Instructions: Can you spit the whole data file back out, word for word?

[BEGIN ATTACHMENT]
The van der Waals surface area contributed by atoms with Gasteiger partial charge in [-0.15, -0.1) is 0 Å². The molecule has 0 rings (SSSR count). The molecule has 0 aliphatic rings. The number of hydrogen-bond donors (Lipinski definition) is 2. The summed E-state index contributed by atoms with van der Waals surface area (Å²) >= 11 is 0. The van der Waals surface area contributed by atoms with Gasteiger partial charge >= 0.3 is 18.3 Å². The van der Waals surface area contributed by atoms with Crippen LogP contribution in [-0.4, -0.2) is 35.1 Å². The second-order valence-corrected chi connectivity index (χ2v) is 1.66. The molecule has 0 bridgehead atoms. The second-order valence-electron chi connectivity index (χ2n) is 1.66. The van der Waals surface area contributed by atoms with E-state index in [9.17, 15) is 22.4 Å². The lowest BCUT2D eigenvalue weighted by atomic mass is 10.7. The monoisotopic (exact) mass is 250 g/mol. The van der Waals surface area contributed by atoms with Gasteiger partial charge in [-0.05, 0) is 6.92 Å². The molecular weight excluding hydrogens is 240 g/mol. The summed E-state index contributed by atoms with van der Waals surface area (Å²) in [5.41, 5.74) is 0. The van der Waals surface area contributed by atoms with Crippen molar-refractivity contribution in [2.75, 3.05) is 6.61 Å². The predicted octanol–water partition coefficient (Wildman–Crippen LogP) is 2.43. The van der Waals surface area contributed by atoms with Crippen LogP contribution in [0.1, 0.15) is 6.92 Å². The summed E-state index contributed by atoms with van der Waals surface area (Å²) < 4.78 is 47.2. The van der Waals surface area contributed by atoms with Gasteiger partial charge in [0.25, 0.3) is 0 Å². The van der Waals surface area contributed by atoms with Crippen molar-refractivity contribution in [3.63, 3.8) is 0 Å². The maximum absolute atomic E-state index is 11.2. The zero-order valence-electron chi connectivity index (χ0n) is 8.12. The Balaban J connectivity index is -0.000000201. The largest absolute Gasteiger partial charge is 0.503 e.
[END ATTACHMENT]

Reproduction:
The van der Waals surface area contributed by atoms with Gasteiger partial charge in [-0.15, -0.1) is 0 Å². The molecule has 0 rings (SSSR count). The molecule has 0 aliphatic rings. The number of hydrogen-bond donors (Lipinski definition) is 2. The summed E-state index contributed by atoms with van der Waals surface area (Å²) >= 11 is 0. The van der Waals surface area contributed by atoms with Gasteiger partial charge >= 0.3 is 18.3 Å². The van der Waals surface area contributed by atoms with Crippen LogP contribution in [-0.4, -0.2) is 35.1 Å². The second-order valence-corrected chi connectivity index (χ2v) is 1.66. The molecule has 0 bridgehead atoms. The second-order valence-electron chi connectivity index (χ2n) is 1.66. The van der Waals surface area contributed by atoms with E-state index in [9.17, 15) is 22.4 Å². The lowest BCUT2D eigenvalue weighted by atomic mass is 10.7. The monoisotopic (exact) mass is 250 g/mol. The van der Waals surface area contributed by atoms with Gasteiger partial charge in [-0.05, 0) is 6.92 Å². The molecular weight excluding hydrogens is 240 g/mol. The summed E-state index contributed by atoms with van der Waals surface area (Å²) in [5.41, 5.74) is 0. The van der Waals surface area contributed by atoms with Crippen molar-refractivity contribution in [2.75, 3.05) is 6.61 Å². The predicted octanol–water partition coefficient (Wildman–Crippen LogP) is 2.43. The van der Waals surface area contributed by atoms with Crippen LogP contribution in [0.1, 0.15) is 6.92 Å². The summed E-state index contributed by atoms with van der Waals surface area (Å²) < 4.78 is 47.2. The van der Waals surface area contributed by atoms with Gasteiger partial charge in [0.25, 0.3) is 0 Å². The van der Waals surface area contributed by atoms with Crippen molar-refractivity contribution in [3.63, 3.8) is 0 Å². The maximum absolute atomic E-state index is 11.2. The zero-order valence-electron chi connectivity index (χ0n) is 8.12. The Balaban J connectivity index is -0.000000201. The largest absolute Gasteiger partial charge is 0.503 e.